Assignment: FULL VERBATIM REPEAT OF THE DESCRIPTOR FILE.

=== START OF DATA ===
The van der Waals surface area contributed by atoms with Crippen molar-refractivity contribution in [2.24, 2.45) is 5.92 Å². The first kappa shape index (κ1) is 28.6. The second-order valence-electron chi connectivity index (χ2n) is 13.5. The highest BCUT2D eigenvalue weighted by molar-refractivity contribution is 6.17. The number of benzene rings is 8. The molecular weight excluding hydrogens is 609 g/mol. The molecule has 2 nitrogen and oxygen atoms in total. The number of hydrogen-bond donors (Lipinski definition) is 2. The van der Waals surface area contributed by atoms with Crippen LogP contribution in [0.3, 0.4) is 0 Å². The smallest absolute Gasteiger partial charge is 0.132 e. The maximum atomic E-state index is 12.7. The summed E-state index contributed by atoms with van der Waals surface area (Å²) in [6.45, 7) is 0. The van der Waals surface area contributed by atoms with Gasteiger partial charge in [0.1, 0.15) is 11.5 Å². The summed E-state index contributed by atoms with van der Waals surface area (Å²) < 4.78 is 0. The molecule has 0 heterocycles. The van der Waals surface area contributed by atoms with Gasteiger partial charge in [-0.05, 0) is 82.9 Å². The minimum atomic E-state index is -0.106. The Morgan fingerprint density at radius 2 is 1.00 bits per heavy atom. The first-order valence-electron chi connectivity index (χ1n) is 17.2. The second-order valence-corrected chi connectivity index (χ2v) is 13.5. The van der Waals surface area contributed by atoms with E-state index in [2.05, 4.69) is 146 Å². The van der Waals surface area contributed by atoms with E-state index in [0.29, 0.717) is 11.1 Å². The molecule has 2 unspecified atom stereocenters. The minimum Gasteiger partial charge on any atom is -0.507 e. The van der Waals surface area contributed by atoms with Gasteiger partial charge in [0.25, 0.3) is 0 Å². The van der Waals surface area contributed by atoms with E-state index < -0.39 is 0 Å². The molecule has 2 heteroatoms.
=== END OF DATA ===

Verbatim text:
The van der Waals surface area contributed by atoms with Crippen molar-refractivity contribution in [2.24, 2.45) is 5.92 Å². The first kappa shape index (κ1) is 28.6. The second-order valence-electron chi connectivity index (χ2n) is 13.5. The highest BCUT2D eigenvalue weighted by molar-refractivity contribution is 6.17. The number of benzene rings is 8. The molecular weight excluding hydrogens is 609 g/mol. The molecule has 2 nitrogen and oxygen atoms in total. The number of hydrogen-bond donors (Lipinski definition) is 2. The van der Waals surface area contributed by atoms with Crippen LogP contribution in [0.3, 0.4) is 0 Å². The smallest absolute Gasteiger partial charge is 0.132 e. The maximum atomic E-state index is 12.7. The summed E-state index contributed by atoms with van der Waals surface area (Å²) in [6.45, 7) is 0. The van der Waals surface area contributed by atoms with Gasteiger partial charge in [0.1, 0.15) is 11.5 Å². The summed E-state index contributed by atoms with van der Waals surface area (Å²) < 4.78 is 0. The molecule has 0 heterocycles. The van der Waals surface area contributed by atoms with Gasteiger partial charge in [-0.05, 0) is 82.9 Å². The minimum atomic E-state index is -0.106. The Morgan fingerprint density at radius 2 is 1.00 bits per heavy atom. The first-order valence-electron chi connectivity index (χ1n) is 17.2. The second-order valence-corrected chi connectivity index (χ2v) is 13.5. The van der Waals surface area contributed by atoms with E-state index in [2.05, 4.69) is 146 Å². The van der Waals surface area contributed by atoms with E-state index in [0.29, 0.717) is 11.1 Å². The molecule has 2 unspecified atom stereocenters. The minimum Gasteiger partial charge on any atom is -0.507 e. The van der Waals surface area contributed by atoms with Gasteiger partial charge in [0.25, 0.3) is 0 Å². The van der Waals surface area contributed by atoms with E-state index < -0.39 is 0 Å². The molecule has 2 heteroatoms.